After more than a year delay, Black Widow has finally hit theaters and premiere access streaming on Disney+. The question on everyone’s mind though: is Black Widow worth it? Whether that be time or money, I’m here to say yes. Yes, it is.
If you follow the MCU closely, then you know that Natasha Romanoff’s story ended in Avengers: Endgame when she sacrificed herself so that Hawkeye and the Avengers could receive the Soul Stone in hopes of stopping Thanos. So, with no future for Natasha in the MCU, what is the point of this film?
Black Widow features Natasha on the run following the events of Captain America: Civil War. With the Sokovia Accords in full effect, the Red Room (the Black Widow training program in Russia) and her adopted family. More than anything, I feel that Black Widow is meant to pay past dues – specifically to Scarlett Johansson – since a Black Widow was denied by Disney a few years back. That’s not to say that there isn’t anything here for Natasha as a character though.
Narratively, the film focuses on Natasha’s past, expanding on her in a way that will force viewers to look at her actions in Infinity War and Endgame through a different lens. The theme of family is interwoven throughout the film and allows for some of the best moments. Florence Pugh steals the show as Natasha’s younger sister, Yelena Belova, who is also a Black Widow. The chemistry between the two is electric, and they weave in and out of anger, humor, and emotion with ease.
David Harbour plays the girls’ adoptive father, Alexei, the Red Guardian, while Rachel Weisz portrays Melina, their adoptive mother. Both are excellent in their roles but don’t get much to work with. Scenes featuring all four actors are equally funny as they are engaging and touching, and the relationships between them make Black Widow feel special. Individually, however, Harbor and Weisz or sorely underutilized. Despite being Russia’s version of Captain America, Alexei serves as nothing more than to be the butt of every joke. Meanwhile, Weisz’s Melina just seems to be there, and I can’t help but feel that this was a huge miss on Marvel’s part.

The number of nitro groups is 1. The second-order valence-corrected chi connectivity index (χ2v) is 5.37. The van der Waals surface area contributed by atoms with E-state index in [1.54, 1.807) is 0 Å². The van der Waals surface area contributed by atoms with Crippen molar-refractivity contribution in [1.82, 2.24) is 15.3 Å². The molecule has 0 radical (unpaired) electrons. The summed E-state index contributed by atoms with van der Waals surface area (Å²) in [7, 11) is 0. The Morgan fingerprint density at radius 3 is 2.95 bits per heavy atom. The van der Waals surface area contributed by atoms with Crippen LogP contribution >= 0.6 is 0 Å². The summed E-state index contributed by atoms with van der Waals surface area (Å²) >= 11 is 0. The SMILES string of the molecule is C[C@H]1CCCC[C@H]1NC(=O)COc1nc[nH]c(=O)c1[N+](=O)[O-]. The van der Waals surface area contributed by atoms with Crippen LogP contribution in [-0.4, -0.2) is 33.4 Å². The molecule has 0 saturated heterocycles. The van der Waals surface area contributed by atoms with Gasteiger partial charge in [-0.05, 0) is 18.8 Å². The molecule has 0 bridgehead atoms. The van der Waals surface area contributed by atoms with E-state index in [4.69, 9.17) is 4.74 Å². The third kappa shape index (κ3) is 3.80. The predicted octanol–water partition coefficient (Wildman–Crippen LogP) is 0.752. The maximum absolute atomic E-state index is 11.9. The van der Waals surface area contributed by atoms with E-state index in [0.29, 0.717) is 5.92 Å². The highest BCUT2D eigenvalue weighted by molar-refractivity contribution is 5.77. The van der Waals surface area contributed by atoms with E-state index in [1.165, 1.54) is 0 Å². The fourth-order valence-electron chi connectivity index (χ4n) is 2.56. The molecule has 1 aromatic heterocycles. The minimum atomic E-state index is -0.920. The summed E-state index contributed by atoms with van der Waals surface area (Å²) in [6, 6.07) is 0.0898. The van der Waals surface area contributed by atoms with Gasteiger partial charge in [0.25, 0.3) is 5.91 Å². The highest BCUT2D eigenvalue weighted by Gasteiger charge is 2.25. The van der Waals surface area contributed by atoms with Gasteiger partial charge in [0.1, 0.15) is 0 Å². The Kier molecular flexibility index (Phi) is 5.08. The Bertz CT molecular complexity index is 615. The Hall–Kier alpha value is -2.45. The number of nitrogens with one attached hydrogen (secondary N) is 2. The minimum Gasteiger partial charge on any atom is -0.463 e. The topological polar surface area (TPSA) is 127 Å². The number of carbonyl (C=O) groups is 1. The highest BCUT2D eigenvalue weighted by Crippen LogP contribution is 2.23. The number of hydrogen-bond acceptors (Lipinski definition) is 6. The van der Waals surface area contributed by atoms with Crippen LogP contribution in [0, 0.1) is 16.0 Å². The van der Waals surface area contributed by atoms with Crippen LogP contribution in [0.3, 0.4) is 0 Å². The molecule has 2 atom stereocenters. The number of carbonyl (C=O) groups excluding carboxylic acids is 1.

Tonally and stylistically, the film is very reminiscent of Captain America: Winter Soldier. Since the Red Room – and the Black Widows in general – creates a large aspect of the film’s plot, using the spy-thriller as the film's genre makes sense. The action is solid, and the film moves at a brisk pace. Cate Shortland (Lore/ Berlin Syndrome) does an adequate job of infusing Black Widow with enough personality to help it stand out, while also maintaining that familiar, Marvel tone we’ve come to love and expect.
Unfortunately, not everything is great here. While Ray Winstone is despicably evil as the film’s villain, Taskmaster fails to deliver the sense of dread and doom that the creators were going for. Yes, there are some cool action sequences, but nothing to write home about. Ultimately, I feel that the inclusion of the Taskmaster is pointless. Even the skillset of being able to mimic fighting styles doesn’t really play out here since most of the fights involve Widows fighting other Widows. So, their fighting styles already mimic one another.
And while the movie is solid overall, it does lose its footing as it races towards the climax. Generally speaking, the quality and identity of Black Widow slowly disintegrates throughout the film's run, before becoming a CGI nightmare during the third act. Yes, I am talking about that scene from the trailers where Natasha and Taskmaster are sky-dive-fighting. Despite some truly incredible scenes early on, the fact that the film loses its footing at the end just means that it’s what is fresh on your mind when you leave the theater (or your couch, I guess). And that’s a shame because there really is an entertaining and engaging film that respects Natasha’s legacy, but I’m afraid too many people will look past that to the problems, and that those shortcomings will ultimately serve as Black Widow’s legacy… until people go in for a rewatch anyway.
Black Widow is a high-action, MCU film that pays homage to Black Widow as a character, and the legacy she leaves in the Marvel universe. It's hard not to find this movie engaging with strong family themes and amazing chemistry between the cast. The plot is also worthy of its own story as the MCU explores one of the most retched depths of criminal activity that one can imagine – the exploitation and manipulation of children. As I stated though, an over-the-top climax that’s executed with poor CGI causes the film to end on a sour note. Despite that, there’s no taking away from the character elements here, and the new possibilities that Black Widow creates for Marvel moving forward.
SCORE: 6.5/10 - GOOD